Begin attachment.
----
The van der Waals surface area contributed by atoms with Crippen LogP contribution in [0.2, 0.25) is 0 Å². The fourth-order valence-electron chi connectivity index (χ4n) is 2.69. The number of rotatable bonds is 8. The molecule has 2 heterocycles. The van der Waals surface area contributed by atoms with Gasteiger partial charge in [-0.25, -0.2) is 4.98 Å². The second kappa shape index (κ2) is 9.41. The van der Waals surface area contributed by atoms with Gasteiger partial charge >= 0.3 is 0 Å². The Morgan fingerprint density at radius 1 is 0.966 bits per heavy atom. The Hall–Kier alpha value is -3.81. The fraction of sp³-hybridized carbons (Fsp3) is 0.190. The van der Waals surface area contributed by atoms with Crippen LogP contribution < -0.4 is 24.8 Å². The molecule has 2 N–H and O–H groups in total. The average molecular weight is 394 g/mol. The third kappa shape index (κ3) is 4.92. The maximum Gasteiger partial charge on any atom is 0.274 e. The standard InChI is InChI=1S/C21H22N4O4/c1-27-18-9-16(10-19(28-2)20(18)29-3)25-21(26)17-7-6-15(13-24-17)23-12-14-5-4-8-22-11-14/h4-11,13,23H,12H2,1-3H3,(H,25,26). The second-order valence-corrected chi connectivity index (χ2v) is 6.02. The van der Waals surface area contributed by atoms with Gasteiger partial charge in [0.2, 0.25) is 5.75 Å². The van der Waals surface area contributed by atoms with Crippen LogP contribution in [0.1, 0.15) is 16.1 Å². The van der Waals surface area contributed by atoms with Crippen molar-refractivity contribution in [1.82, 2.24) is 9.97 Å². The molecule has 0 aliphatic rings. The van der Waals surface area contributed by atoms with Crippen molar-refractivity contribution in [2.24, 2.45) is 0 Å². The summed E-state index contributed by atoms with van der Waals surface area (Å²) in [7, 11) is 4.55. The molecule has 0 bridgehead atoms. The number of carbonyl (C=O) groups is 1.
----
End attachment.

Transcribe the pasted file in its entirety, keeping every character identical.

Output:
The van der Waals surface area contributed by atoms with Crippen LogP contribution in [0.2, 0.25) is 0 Å². The fourth-order valence-electron chi connectivity index (χ4n) is 2.69. The number of rotatable bonds is 8. The molecule has 2 heterocycles. The van der Waals surface area contributed by atoms with Gasteiger partial charge in [-0.25, -0.2) is 4.98 Å². The second kappa shape index (κ2) is 9.41. The van der Waals surface area contributed by atoms with Gasteiger partial charge >= 0.3 is 0 Å². The Morgan fingerprint density at radius 1 is 0.966 bits per heavy atom. The Hall–Kier alpha value is -3.81. The fraction of sp³-hybridized carbons (Fsp3) is 0.190. The van der Waals surface area contributed by atoms with Crippen LogP contribution < -0.4 is 24.8 Å². The molecule has 2 N–H and O–H groups in total. The average molecular weight is 394 g/mol. The third kappa shape index (κ3) is 4.92. The maximum Gasteiger partial charge on any atom is 0.274 e. The standard InChI is InChI=1S/C21H22N4O4/c1-27-18-9-16(10-19(28-2)20(18)29-3)25-21(26)17-7-6-15(13-24-17)23-12-14-5-4-8-22-11-14/h4-11,13,23H,12H2,1-3H3,(H,25,26). The second-order valence-corrected chi connectivity index (χ2v) is 6.02. The van der Waals surface area contributed by atoms with Gasteiger partial charge in [0.2, 0.25) is 5.75 Å². The van der Waals surface area contributed by atoms with Crippen LogP contribution in [0.1, 0.15) is 16.1 Å². The van der Waals surface area contributed by atoms with Crippen molar-refractivity contribution in [1.82, 2.24) is 9.97 Å². The molecule has 0 aliphatic rings. The van der Waals surface area contributed by atoms with Crippen molar-refractivity contribution in [2.24, 2.45) is 0 Å². The summed E-state index contributed by atoms with van der Waals surface area (Å²) in [7, 11) is 4.55. The molecule has 0 bridgehead atoms. The number of carbonyl (C=O) groups is 1.